Once again genetic evidence is dispensed with. Modern research has shown that, genetically, all human beings - Woolly Haired or Aryan - are "kissing cousins." Any hybridisation with another species would show up clearly in the DNA of the different races. Such evidence is not present. Incidentally the same evidence has shown that there was no interbreeding with Homo neanderthalensis when the two species co-existed in Europe between 60 000 and 30 000 years ago.
As an example of the closeness of the genetic relationship between humans, the genetic diversity within chimpanzees - in a far smaller population - is four times that to be found in humans.
Tellinger also proposes, as fact, a planet-wide flood or deluge as recorded in the Bible and, apparently, the Sumerian texts. This, we are told, most scholars agree happened around 11 000 B.C. at the end of the last Ice Age.
Unfortunately no references are given to these "most scholars" and, as far as I am aware, very few, if any, serious geologists, geographers or archaeologists adhere to the idea of such an event.
A flood of such proportions is, however, a very useful answer to the obvious questions about the lack of archaeological remains from the 400 000 year occupation of Earth by the Anunnaki. All such evidence was destroyed in the flood. This argument ignores the fact that there are clear remains of human activity all around the planet dating from the period in question and before.
The marvellously scholarly book "After the Ice" by Steven Mithen examines just about every major site dating from the Last Glacial Maximum at 20 000 B.C. to the Agricultural Revolution in about 5 000 B.C. No sign of a global deluge is found, but there is lots of evidence of human activity.
The gigantic deluge is supposed to have resulted from the catastrophic collapse of the Antarctic Ice Cap caused by gravitational disturbances from the planet Nibiru as it made its pass through the inner Solar System. This collapse caused a tsunami of monstrous proportions that swept across the whole planet.
The actual fact is that the Antarctic Ice Cap has been stable for more than 400 000 years. Drill cores have been collected and painstakingly analysed to show this conclusively. In addition, analysis of air samples trapped in the ice show evidence of a number of events affecting the planet over this period. Ice Ages and Interglacial periods can be identified. Even large scale deforestation with the advent of agriculture has left its mark, as has the Industrial Revolution. Evidence of a planetary deluge is absent.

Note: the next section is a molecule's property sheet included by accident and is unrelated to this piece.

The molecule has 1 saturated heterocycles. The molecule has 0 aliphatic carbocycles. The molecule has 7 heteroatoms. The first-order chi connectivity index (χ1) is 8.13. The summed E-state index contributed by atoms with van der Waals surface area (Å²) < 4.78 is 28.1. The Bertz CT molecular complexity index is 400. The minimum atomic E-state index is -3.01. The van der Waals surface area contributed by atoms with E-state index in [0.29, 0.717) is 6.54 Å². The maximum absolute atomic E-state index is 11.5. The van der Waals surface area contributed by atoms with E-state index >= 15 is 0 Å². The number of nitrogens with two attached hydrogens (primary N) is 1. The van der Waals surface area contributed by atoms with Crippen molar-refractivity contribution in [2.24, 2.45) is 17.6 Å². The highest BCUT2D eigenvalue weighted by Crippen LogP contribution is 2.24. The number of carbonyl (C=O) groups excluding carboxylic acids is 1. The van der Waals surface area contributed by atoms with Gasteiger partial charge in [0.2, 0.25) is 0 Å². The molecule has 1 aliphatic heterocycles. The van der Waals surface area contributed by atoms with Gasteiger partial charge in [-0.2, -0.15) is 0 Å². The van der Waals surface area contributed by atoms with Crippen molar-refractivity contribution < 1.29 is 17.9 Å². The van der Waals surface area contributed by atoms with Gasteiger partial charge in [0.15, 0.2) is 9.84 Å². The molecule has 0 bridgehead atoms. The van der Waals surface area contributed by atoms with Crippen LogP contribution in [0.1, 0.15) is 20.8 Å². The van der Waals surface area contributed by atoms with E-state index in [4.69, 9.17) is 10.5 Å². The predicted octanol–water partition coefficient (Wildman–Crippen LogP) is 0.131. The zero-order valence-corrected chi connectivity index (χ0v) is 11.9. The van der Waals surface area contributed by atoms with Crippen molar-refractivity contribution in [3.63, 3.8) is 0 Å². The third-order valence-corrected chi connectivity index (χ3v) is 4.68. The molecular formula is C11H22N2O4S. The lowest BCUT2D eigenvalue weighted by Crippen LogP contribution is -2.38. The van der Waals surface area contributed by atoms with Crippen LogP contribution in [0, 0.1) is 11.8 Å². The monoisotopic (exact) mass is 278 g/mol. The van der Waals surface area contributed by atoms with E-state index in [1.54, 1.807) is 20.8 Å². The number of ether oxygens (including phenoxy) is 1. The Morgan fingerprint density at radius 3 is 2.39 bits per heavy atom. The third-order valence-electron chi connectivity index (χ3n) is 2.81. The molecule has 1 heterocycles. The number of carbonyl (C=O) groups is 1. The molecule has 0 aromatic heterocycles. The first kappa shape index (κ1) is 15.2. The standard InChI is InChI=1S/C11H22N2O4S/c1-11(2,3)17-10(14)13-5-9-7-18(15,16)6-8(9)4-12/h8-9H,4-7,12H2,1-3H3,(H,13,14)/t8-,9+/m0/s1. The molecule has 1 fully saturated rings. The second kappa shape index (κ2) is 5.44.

The destruction of Sodom and Gomorra is ascribed to an attack, by the Anunnaki, using atomic bombs against rebellious humans. In my opinion a far more likely scenario would have been a meteorite strike, such as the one that devastated Tunguska, Russia, in 1908.
As telling as the clear scientific errors articulated in the story are the things that are left out. Perhaps the early Sumerian writers had no knowledge of Neanderthals who had lived in Europe and the Middle East. They cannot be expected to have known about them, but the Anunnaki would surely have done so. After all Neanderthal remains have been found in the Middle East dating back beyond 60 000 years before present, a time when the Anunnaki were supposedly at the height of their presence.
Similarly no mention is made of the eruption of the Torba volcano, some 75 000 years ago. This event wiped out all life in the Indian sub-continent, and much of the Middle East, under a layer of ash between two and six metres deep. In the process it took Homo sapiens to the brink of extinction, probably caused the extinction of Homo erectus in Asia, and tipped the global climate into a severe Ice Age. One would expect such a significant event to have been recorded by the Anunnaki, but the Sumerian tablets appear to be silent on the issue. Perhaps Mr Sitchin is ignorant of this event.
Carl Sagan said "Extraordinary claims require extraordinary evidence." The claims put forwards by Michael Tellinger in "Slave Species of god" are truly extraordinary. Unfortunately, the evidence put forward to back them does not match up to the required standard.